A subsidiary of a national insurer had become a leader in the specialty lines market by establishing effective business partnerships with its agents and a strong reputation for service with its customers. But in order to continue and build on its success in a increasingly competitive and time-sensitive market, it looked to deploy new capabilities to its agents and explore new channels and market opportunity.
This client needed to be able to
- Bring new products to market quickly and efficiently
- Deliver self-service capabilities to independent agents across the entire insurance policy lifecycle
- Position itself for a future move into the direct-to-consumer sales channel
- Create a platform to enable crossselling and up-selling across its own products and with its parent company
Unfortunately, the insurer could not achieve any of these objectives in its current systems environment. Hardcoded product rules required extensive IT resources to change, preventing the company from responding quickly to new opportunities. Its legacy systems were never designed for web-enablement, making it difficult to meet the increased demands of agents and customers for online self-service.
Additionally, different platforms supported different product lines, creating a siloed environment where systems were either entirely disconnected or coupled by inflexible, brittle connections. This prevented a single view into customer information and made it difficult to share customer information with the corporate parent, agents, or business partners. Finally, many of the client’s legacy systems were proprietary, based on outdated technologies, or purchased from defunct vendors, and employees knowledgeable in the maintenance of these systems were becoming scarce.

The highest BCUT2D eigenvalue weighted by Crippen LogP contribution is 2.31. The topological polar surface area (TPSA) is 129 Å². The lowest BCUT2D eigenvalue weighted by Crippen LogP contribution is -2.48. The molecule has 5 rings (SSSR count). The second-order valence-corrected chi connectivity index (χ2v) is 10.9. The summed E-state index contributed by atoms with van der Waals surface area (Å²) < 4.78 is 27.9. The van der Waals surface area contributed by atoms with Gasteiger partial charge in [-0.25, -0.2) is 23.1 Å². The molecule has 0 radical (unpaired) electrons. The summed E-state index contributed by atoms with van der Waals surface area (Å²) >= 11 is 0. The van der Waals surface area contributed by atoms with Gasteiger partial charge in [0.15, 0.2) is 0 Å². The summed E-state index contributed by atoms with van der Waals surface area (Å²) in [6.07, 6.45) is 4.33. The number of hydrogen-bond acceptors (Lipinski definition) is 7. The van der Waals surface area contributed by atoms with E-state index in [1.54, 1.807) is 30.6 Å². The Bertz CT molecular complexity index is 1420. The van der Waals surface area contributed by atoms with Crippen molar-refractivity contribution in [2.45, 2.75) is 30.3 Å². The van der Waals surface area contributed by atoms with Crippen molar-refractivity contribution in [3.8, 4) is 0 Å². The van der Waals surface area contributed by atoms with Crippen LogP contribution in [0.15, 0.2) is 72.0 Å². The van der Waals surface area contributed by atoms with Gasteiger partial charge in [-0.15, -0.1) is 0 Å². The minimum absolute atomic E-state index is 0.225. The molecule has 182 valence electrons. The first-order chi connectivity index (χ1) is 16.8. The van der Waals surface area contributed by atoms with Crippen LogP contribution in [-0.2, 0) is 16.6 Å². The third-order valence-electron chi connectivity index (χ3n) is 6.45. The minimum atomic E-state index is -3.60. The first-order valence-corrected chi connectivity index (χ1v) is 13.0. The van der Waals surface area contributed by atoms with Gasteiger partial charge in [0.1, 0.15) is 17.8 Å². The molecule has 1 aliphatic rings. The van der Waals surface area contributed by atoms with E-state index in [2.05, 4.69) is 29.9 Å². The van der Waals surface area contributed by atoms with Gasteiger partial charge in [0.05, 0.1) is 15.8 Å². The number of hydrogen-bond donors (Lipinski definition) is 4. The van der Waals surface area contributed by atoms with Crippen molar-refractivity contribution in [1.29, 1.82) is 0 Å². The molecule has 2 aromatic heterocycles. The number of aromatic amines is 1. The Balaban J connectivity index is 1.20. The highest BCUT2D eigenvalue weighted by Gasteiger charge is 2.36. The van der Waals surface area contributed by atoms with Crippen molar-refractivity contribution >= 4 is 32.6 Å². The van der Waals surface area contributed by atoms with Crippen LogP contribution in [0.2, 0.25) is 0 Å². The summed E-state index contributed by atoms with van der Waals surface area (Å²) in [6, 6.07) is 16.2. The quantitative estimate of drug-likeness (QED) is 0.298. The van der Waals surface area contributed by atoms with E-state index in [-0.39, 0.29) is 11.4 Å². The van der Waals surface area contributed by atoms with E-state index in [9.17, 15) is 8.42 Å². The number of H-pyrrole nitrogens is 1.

The client needed to overhaul its entire policy administration platform to a modern architecture, but lacked the internal knowledge to make an accurate technology assessment. Additionally, a highly matrixed organizational structure created the potential for friction among various stakeholders and made consensus on key issues diffi cult to achieve.
- Business Capabilities Analysis
- Application Architecture and Strategy
- Integration Architecture and Strategy
- Buy v. Build Analysis
- Package and Solution Evaluation
- Time and Cost Analysis
- Implementation Strategy and Roadmap
- Proof-of-Concept Oversight
- EA Roadmap Alignment
The insurer needed an expert, objective resource that could deliver the intelligence and insight to support a strategic plan around both system architecture and individual system development or acquisition. The company chose X by 2 for breadth and depth of architectural expertise and a specialization in the insurance industry.
X by 2 began by creating a conceptual solution architecture that would facilitate the company’s growth objectives and serve its desired constituencies. There were also external system boundaries to cross, both to the parent company and to the myriad of agency management technologies independent agents’ use. Therefore, it was important the chosen solution be SOA-based and supportive of insurance industry (ACORD) data interchange standards.
X by 2 then translated the conceptual solution into a fulfillment strategy, including a buy-versus-build analysis. Potential solution providers were evaluated along key business criteria, including features and functionality, technology architecture and SOA readiness, integration capabilities, company viability, and total cost of ownership.
By partnering with X by 2, this insurer was able to cut through the clutter in the solution marketplace and achieve solution clarity. The objective voice of X by 2 also enabled the client to overcome internal barriers to consensus.
Following a 12 week preliminary analysis, a 6 week deep dive of the two leading candidates and a 4 week proof-of-concept of the preferred candidate was completed. In addition, the insurer was given an implementation plan for delivering the chosen system components in alignment with targeted outcomes, including a clear roadmap for implementation success. Most importantly, the insurer was able to create the technological framework needed to maintain its market leading position and deliver worldclass service to its agents and customers.